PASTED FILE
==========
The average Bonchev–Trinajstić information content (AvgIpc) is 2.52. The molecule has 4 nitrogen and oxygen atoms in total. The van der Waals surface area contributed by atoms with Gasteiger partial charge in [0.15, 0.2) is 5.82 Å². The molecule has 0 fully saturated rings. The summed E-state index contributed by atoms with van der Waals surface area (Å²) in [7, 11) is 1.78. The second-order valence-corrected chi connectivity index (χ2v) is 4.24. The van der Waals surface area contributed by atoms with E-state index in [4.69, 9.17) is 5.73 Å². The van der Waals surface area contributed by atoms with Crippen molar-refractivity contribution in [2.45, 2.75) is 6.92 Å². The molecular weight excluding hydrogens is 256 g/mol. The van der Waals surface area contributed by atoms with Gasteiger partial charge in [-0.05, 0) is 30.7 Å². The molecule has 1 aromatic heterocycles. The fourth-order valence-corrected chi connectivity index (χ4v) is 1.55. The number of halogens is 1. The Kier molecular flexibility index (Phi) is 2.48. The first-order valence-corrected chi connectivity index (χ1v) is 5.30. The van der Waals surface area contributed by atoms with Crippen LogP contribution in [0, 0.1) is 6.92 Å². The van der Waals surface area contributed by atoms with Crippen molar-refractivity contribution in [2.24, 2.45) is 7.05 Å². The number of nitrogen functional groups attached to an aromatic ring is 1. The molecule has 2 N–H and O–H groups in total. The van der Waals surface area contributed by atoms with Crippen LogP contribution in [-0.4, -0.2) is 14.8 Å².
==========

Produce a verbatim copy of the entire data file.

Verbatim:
The average Bonchev–Trinajstić information content (AvgIpc) is 2.52. The molecule has 4 nitrogen and oxygen atoms in total. The van der Waals surface area contributed by atoms with Gasteiger partial charge in [0.15, 0.2) is 5.82 Å². The molecule has 0 fully saturated rings. The summed E-state index contributed by atoms with van der Waals surface area (Å²) in [7, 11) is 1.78. The second-order valence-corrected chi connectivity index (χ2v) is 4.24. The van der Waals surface area contributed by atoms with E-state index in [4.69, 9.17) is 5.73 Å². The van der Waals surface area contributed by atoms with Crippen molar-refractivity contribution in [2.45, 2.75) is 6.92 Å². The molecular weight excluding hydrogens is 256 g/mol. The van der Waals surface area contributed by atoms with Gasteiger partial charge in [-0.05, 0) is 30.7 Å². The molecule has 1 aromatic heterocycles. The fourth-order valence-corrected chi connectivity index (χ4v) is 1.55. The number of halogens is 1. The Kier molecular flexibility index (Phi) is 2.48. The first-order valence-corrected chi connectivity index (χ1v) is 5.30. The van der Waals surface area contributed by atoms with Crippen LogP contribution in [0, 0.1) is 6.92 Å². The van der Waals surface area contributed by atoms with Crippen molar-refractivity contribution in [2.24, 2.45) is 7.05 Å². The number of nitrogen functional groups attached to an aromatic ring is 1. The molecule has 2 N–H and O–H groups in total. The van der Waals surface area contributed by atoms with Crippen LogP contribution in [-0.4, -0.2) is 14.8 Å².